"Part of being good in this league is identifying problems and eliminating them, hopefully before they happen, but once they happen you have to eliminate them quickly," said Tomlin. "We acknowledge that third down was an issue for us last week defensively (against the Eagles). I thought they answered that challenge well and emphatically today. It was necessary to slow down a dangerous Browns attack, one that had been ringing up a bunch of points per game. Just can't say enough about the effort all the way around in all three phases of the game."
As the game progressed, there was more of the same on Cleveland's possession downs, and in between those the Steelers exacted a physical, punishing toll on their opponent. The NFL's best rushing attack was held under 100 yards on the afternoon, and more telling was that it was unable to gain a significant yard in situations where that was necessary. On a pair of fourth-and-1s in the second half, Browns running backs lost 1 yard on the first and 2 yards on the second, which led to an attempted pass on a fourth-and-2 that fell incomplete.
In those situations, Cam Heyward, Stephon Tuitt, Vince Williams, and Robert Spillane took turns either defeating attempted blocks or simply driving blockers into the backfield to destroy the play before it had a chance to get underway. At every significant moment in the game, the Steelers won the battle of the hitting and controlled the line of scrimmage, and as a result it wasn't too long afterward that the scoreboard told everyone who could see it that there would be no more significant moments in this game.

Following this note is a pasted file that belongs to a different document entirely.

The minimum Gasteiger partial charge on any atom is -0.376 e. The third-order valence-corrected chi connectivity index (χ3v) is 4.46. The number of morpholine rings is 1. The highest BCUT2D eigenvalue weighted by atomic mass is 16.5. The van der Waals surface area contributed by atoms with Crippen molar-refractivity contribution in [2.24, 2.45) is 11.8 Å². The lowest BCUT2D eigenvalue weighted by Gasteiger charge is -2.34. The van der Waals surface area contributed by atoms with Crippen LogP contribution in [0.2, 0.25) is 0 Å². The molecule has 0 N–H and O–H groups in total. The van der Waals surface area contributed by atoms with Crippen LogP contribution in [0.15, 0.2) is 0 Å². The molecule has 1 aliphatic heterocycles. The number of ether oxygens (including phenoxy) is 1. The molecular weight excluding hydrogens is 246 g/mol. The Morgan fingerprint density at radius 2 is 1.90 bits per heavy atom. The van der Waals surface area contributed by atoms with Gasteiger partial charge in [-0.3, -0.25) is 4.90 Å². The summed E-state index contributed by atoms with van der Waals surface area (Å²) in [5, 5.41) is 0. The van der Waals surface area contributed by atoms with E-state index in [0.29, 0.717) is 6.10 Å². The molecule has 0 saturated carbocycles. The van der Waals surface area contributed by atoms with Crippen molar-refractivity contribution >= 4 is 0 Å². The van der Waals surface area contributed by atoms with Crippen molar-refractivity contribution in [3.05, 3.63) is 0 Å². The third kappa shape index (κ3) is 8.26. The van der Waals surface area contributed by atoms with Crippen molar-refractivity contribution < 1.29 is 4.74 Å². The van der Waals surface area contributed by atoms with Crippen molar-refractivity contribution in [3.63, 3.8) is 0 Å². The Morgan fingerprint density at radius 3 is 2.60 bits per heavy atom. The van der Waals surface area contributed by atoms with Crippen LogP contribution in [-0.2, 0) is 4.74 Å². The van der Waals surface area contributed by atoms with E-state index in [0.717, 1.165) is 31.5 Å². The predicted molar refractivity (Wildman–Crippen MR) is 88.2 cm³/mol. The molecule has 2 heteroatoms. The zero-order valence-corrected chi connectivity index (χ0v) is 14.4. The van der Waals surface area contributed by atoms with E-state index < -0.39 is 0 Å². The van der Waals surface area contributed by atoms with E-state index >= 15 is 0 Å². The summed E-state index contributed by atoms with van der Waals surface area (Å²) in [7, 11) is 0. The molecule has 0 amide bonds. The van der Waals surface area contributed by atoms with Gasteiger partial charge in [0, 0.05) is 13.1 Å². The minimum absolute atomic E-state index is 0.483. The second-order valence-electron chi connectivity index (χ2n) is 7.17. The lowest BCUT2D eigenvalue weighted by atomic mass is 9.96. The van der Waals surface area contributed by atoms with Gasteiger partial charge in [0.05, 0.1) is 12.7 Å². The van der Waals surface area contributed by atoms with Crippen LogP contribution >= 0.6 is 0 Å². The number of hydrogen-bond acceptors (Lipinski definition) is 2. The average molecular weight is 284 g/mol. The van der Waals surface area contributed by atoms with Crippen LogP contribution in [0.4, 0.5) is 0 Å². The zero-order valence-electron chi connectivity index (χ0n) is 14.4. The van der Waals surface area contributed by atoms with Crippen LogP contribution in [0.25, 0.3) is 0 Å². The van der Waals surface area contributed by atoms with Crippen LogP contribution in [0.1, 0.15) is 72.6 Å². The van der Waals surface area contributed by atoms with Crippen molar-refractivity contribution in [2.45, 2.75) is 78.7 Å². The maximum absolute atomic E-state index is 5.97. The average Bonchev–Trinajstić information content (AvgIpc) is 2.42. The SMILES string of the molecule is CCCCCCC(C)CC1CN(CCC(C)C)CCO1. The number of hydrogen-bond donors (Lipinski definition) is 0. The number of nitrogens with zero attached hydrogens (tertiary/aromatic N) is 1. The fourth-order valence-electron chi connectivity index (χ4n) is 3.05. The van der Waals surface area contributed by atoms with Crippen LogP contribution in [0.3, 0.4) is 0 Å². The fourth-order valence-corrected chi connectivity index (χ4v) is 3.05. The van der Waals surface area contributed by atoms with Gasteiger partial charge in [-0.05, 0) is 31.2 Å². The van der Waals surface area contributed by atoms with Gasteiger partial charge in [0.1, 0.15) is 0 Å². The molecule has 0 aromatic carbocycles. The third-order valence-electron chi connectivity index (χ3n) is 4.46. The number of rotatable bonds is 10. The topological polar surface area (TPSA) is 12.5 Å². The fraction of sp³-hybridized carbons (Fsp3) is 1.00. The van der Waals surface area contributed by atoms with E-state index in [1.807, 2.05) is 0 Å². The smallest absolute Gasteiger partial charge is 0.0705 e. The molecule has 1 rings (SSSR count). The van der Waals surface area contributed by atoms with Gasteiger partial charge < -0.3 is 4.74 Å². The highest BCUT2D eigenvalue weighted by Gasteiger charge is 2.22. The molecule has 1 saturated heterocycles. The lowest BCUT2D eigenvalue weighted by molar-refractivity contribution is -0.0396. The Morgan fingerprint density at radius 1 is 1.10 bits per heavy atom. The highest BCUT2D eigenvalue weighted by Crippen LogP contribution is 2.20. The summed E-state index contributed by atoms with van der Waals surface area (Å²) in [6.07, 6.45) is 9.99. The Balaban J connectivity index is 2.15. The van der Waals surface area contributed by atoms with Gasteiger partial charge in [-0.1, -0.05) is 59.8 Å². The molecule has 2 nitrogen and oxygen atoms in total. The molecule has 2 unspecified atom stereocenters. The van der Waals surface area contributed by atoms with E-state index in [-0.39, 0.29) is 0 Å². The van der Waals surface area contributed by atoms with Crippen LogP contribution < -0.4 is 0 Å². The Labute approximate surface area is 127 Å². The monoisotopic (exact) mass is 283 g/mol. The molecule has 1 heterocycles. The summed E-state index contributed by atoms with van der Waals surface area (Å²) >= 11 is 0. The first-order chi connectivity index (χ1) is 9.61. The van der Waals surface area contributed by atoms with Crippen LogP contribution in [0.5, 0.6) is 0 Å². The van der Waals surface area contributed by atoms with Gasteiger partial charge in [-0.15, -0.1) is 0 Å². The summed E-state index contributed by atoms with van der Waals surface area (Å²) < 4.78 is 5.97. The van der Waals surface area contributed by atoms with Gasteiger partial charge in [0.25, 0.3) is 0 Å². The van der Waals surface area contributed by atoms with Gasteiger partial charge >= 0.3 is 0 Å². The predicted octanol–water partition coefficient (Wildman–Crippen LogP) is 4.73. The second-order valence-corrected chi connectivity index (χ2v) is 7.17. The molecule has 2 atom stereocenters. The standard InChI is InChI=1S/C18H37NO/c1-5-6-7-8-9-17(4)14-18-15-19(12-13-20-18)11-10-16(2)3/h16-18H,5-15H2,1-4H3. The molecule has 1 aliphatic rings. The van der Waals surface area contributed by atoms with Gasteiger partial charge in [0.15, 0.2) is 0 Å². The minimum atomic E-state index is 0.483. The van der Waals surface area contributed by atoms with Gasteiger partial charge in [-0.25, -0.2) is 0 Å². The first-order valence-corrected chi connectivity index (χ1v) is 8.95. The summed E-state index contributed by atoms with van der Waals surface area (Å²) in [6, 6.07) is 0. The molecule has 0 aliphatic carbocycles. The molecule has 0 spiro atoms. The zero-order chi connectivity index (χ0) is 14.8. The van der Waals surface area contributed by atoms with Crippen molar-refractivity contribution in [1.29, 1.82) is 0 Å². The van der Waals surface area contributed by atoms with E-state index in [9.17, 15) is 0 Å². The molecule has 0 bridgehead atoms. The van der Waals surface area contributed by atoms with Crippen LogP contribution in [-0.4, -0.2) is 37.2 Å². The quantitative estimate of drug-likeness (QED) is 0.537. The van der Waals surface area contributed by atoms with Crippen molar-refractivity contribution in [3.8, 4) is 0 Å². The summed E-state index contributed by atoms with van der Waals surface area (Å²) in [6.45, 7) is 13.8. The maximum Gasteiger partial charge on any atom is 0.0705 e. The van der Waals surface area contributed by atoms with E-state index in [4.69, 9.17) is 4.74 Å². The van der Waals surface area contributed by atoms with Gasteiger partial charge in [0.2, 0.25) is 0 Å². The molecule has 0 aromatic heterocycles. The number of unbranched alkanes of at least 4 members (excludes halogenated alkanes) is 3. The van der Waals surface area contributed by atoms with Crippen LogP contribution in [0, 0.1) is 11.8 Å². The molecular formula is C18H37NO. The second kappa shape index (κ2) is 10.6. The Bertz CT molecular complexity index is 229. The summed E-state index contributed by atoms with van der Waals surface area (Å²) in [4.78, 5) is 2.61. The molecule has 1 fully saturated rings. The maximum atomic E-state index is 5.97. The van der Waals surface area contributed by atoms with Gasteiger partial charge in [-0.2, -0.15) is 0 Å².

And then came the icing on the cake. Browns Coach Kevin Stefanski pulled Mayfield, who was sacked four times and hit another half-dozen times, and replaced him with Case Keenum, not as a result of a performance issue but because he determined his starting quarterback had absorbed enough punishment for one afternoon.
"I just did not want to see him get hit one more time, and I put that on myself," said Stefanski. "Went into this game knowing we had to keep him clean, and we did not do a good enough job so that starts with me obviously. He is a very, very tough player and I know he wants to fight, but it is a long season, we have a game next week, and I did not feel like it was the right thing to put him back out there."
During the week, Kareem Hunt had said about the upcoming game at Heinz Field, "This one's for Myles," which was an attempt at bravado concerning the six-game suspension Myles Garrett had to serve at the end of the 2019 season for battering Mason Rudolph with his own helmet during a November game in Cleveland vs. the Steelers.
Hunt turned out to be prophetic, but not in the way he intended, because 38-7 was for Myles, and for Mayfield, and for Odell Beckham, and for everyone else who believed Sunday's game at Heinz Field was going to be the launching point for a substantive change in the AFC North.